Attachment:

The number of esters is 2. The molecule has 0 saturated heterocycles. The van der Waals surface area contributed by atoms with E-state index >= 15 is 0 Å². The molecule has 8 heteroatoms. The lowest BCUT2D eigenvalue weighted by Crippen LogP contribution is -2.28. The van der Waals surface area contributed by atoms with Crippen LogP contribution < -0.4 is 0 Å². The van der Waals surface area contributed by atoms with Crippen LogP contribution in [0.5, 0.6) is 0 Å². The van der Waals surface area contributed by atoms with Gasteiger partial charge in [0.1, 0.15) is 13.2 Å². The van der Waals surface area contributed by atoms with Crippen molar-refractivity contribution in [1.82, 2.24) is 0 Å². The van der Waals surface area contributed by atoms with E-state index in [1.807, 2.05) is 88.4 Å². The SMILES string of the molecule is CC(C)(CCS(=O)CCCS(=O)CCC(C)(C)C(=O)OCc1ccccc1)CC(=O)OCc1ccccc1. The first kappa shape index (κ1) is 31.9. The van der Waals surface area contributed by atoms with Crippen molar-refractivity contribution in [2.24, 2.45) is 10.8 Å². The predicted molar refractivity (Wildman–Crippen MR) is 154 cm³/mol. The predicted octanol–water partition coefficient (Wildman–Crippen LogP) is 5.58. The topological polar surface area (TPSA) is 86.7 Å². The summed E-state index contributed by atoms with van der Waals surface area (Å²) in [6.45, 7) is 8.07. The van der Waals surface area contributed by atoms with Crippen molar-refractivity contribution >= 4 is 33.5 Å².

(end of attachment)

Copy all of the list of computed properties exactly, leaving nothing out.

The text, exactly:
The number of esters is 2. The molecule has 0 saturated heterocycles. The van der Waals surface area contributed by atoms with E-state index >= 15 is 0 Å². The molecule has 8 heteroatoms. The lowest BCUT2D eigenvalue weighted by Crippen LogP contribution is -2.28. The van der Waals surface area contributed by atoms with Crippen LogP contribution < -0.4 is 0 Å². The van der Waals surface area contributed by atoms with Crippen LogP contribution in [0.5, 0.6) is 0 Å². The van der Waals surface area contributed by atoms with Gasteiger partial charge in [0.1, 0.15) is 13.2 Å². The van der Waals surface area contributed by atoms with Crippen molar-refractivity contribution in [1.82, 2.24) is 0 Å². The van der Waals surface area contributed by atoms with E-state index in [1.807, 2.05) is 88.4 Å². The SMILES string of the molecule is CC(C)(CCS(=O)CCCS(=O)CCC(C)(C)C(=O)OCc1ccccc1)CC(=O)OCc1ccccc1. The first kappa shape index (κ1) is 31.9. The van der Waals surface area contributed by atoms with Crippen molar-refractivity contribution in [2.24, 2.45) is 10.8 Å². The predicted molar refractivity (Wildman–Crippen MR) is 154 cm³/mol. The predicted octanol–water partition coefficient (Wildman–Crippen LogP) is 5.58. The topological polar surface area (TPSA) is 86.7 Å². The summed E-state index contributed by atoms with van der Waals surface area (Å²) in [6.45, 7) is 8.07. The van der Waals surface area contributed by atoms with Crippen molar-refractivity contribution >= 4 is 33.5 Å².